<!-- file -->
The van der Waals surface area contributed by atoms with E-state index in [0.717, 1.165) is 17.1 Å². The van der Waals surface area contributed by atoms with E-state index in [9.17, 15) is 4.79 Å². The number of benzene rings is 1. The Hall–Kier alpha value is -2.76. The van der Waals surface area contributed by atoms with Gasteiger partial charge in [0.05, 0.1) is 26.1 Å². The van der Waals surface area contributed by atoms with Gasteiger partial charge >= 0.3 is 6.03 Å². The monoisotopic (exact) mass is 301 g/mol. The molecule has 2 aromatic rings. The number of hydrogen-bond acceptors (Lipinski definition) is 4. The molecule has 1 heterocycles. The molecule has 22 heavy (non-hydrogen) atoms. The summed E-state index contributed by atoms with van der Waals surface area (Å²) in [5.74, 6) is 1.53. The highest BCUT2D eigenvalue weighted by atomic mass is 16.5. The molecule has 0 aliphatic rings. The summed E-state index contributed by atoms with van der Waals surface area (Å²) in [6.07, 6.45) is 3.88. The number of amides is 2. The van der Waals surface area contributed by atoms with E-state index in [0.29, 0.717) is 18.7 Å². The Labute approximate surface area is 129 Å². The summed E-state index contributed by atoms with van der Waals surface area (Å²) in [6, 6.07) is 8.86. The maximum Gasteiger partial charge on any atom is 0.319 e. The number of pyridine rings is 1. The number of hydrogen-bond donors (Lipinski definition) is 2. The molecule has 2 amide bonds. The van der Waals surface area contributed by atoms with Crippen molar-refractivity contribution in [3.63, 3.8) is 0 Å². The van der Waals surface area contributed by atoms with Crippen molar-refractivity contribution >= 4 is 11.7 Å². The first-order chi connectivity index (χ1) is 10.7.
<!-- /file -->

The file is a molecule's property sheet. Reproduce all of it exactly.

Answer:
The van der Waals surface area contributed by atoms with E-state index in [0.717, 1.165) is 17.1 Å². The van der Waals surface area contributed by atoms with E-state index in [9.17, 15) is 4.79 Å². The number of benzene rings is 1. The Hall–Kier alpha value is -2.76. The van der Waals surface area contributed by atoms with Gasteiger partial charge in [0.05, 0.1) is 26.1 Å². The van der Waals surface area contributed by atoms with Gasteiger partial charge >= 0.3 is 6.03 Å². The monoisotopic (exact) mass is 301 g/mol. The molecule has 2 aromatic rings. The number of hydrogen-bond acceptors (Lipinski definition) is 4. The molecule has 1 heterocycles. The molecule has 22 heavy (non-hydrogen) atoms. The summed E-state index contributed by atoms with van der Waals surface area (Å²) in [5.74, 6) is 1.53. The highest BCUT2D eigenvalue weighted by atomic mass is 16.5. The molecule has 0 aliphatic rings. The summed E-state index contributed by atoms with van der Waals surface area (Å²) in [6.07, 6.45) is 3.88. The number of amides is 2. The van der Waals surface area contributed by atoms with E-state index in [0.29, 0.717) is 18.7 Å². The Labute approximate surface area is 129 Å². The summed E-state index contributed by atoms with van der Waals surface area (Å²) in [6, 6.07) is 8.86. The maximum Gasteiger partial charge on any atom is 0.319 e. The number of pyridine rings is 1. The number of hydrogen-bond donors (Lipinski definition) is 2. The molecule has 2 amide bonds. The van der Waals surface area contributed by atoms with Crippen molar-refractivity contribution in [3.63, 3.8) is 0 Å². The van der Waals surface area contributed by atoms with Crippen molar-refractivity contribution >= 4 is 11.7 Å². The first-order chi connectivity index (χ1) is 10.7.